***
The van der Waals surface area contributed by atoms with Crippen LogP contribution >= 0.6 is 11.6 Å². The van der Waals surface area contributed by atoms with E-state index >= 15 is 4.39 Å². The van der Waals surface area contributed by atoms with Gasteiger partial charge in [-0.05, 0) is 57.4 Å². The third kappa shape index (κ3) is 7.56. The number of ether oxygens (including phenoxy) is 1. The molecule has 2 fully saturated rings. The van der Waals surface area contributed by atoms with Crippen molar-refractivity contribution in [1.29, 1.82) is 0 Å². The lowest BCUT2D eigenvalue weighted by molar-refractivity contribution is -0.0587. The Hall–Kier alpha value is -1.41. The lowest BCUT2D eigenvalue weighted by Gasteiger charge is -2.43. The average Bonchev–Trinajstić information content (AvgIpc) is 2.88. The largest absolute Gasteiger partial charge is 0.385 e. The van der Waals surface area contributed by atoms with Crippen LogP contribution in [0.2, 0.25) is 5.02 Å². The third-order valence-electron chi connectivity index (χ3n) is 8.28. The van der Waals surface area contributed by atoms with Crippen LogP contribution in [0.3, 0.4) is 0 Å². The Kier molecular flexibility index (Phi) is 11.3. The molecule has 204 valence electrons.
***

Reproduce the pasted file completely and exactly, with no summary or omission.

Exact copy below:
The van der Waals surface area contributed by atoms with Crippen LogP contribution >= 0.6 is 11.6 Å². The van der Waals surface area contributed by atoms with E-state index >= 15 is 4.39 Å². The van der Waals surface area contributed by atoms with Gasteiger partial charge in [-0.05, 0) is 57.4 Å². The third kappa shape index (κ3) is 7.56. The number of ether oxygens (including phenoxy) is 1. The molecule has 2 fully saturated rings. The van der Waals surface area contributed by atoms with Crippen molar-refractivity contribution in [1.29, 1.82) is 0 Å². The lowest BCUT2D eigenvalue weighted by molar-refractivity contribution is -0.0587. The Hall–Kier alpha value is -1.41. The lowest BCUT2D eigenvalue weighted by Gasteiger charge is -2.43. The average Bonchev–Trinajstić information content (AvgIpc) is 2.88. The largest absolute Gasteiger partial charge is 0.385 e. The van der Waals surface area contributed by atoms with Crippen LogP contribution in [0.2, 0.25) is 5.02 Å². The third-order valence-electron chi connectivity index (χ3n) is 8.28. The van der Waals surface area contributed by atoms with Crippen LogP contribution in [0.3, 0.4) is 0 Å². The Kier molecular flexibility index (Phi) is 11.3. The molecule has 204 valence electrons.